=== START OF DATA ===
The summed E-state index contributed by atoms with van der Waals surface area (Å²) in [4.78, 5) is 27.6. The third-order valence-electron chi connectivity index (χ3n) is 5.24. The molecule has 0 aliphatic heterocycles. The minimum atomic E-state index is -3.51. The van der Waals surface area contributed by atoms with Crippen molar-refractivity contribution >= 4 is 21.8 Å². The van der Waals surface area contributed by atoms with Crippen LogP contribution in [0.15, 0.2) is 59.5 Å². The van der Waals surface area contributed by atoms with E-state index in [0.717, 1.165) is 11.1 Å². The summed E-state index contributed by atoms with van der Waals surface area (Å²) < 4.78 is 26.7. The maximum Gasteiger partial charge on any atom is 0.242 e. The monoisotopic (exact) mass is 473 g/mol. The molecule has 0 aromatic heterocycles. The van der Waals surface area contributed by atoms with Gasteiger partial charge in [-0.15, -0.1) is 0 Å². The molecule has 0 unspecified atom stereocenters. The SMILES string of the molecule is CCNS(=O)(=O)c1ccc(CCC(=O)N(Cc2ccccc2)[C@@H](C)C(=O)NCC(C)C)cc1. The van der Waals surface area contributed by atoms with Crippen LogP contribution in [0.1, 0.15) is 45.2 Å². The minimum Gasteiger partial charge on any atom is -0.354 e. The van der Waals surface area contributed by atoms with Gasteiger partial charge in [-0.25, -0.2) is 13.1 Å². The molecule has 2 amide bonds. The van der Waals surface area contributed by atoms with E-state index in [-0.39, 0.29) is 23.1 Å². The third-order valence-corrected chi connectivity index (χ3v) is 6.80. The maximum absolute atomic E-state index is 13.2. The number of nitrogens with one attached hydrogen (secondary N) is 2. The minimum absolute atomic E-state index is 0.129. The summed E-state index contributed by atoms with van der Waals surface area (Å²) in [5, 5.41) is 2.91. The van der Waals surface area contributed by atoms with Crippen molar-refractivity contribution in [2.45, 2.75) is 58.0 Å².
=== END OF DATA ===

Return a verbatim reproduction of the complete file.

The summed E-state index contributed by atoms with van der Waals surface area (Å²) in [4.78, 5) is 27.6. The third-order valence-electron chi connectivity index (χ3n) is 5.24. The molecule has 0 aliphatic heterocycles. The minimum atomic E-state index is -3.51. The van der Waals surface area contributed by atoms with Crippen molar-refractivity contribution >= 4 is 21.8 Å². The van der Waals surface area contributed by atoms with Crippen LogP contribution in [0.15, 0.2) is 59.5 Å². The van der Waals surface area contributed by atoms with E-state index in [0.717, 1.165) is 11.1 Å². The summed E-state index contributed by atoms with van der Waals surface area (Å²) < 4.78 is 26.7. The maximum Gasteiger partial charge on any atom is 0.242 e. The monoisotopic (exact) mass is 473 g/mol. The molecule has 0 aromatic heterocycles. The van der Waals surface area contributed by atoms with Gasteiger partial charge in [-0.15, -0.1) is 0 Å². The molecule has 0 unspecified atom stereocenters. The SMILES string of the molecule is CCNS(=O)(=O)c1ccc(CCC(=O)N(Cc2ccccc2)[C@@H](C)C(=O)NCC(C)C)cc1. The van der Waals surface area contributed by atoms with Crippen LogP contribution in [0.1, 0.15) is 45.2 Å². The minimum Gasteiger partial charge on any atom is -0.354 e. The van der Waals surface area contributed by atoms with Gasteiger partial charge in [-0.25, -0.2) is 13.1 Å². The molecule has 2 amide bonds. The van der Waals surface area contributed by atoms with E-state index in [-0.39, 0.29) is 23.1 Å². The third-order valence-corrected chi connectivity index (χ3v) is 6.80. The maximum absolute atomic E-state index is 13.2. The number of nitrogens with one attached hydrogen (secondary N) is 2. The minimum absolute atomic E-state index is 0.129. The summed E-state index contributed by atoms with van der Waals surface area (Å²) in [5, 5.41) is 2.91. The van der Waals surface area contributed by atoms with Crippen molar-refractivity contribution in [2.45, 2.75) is 58.0 Å².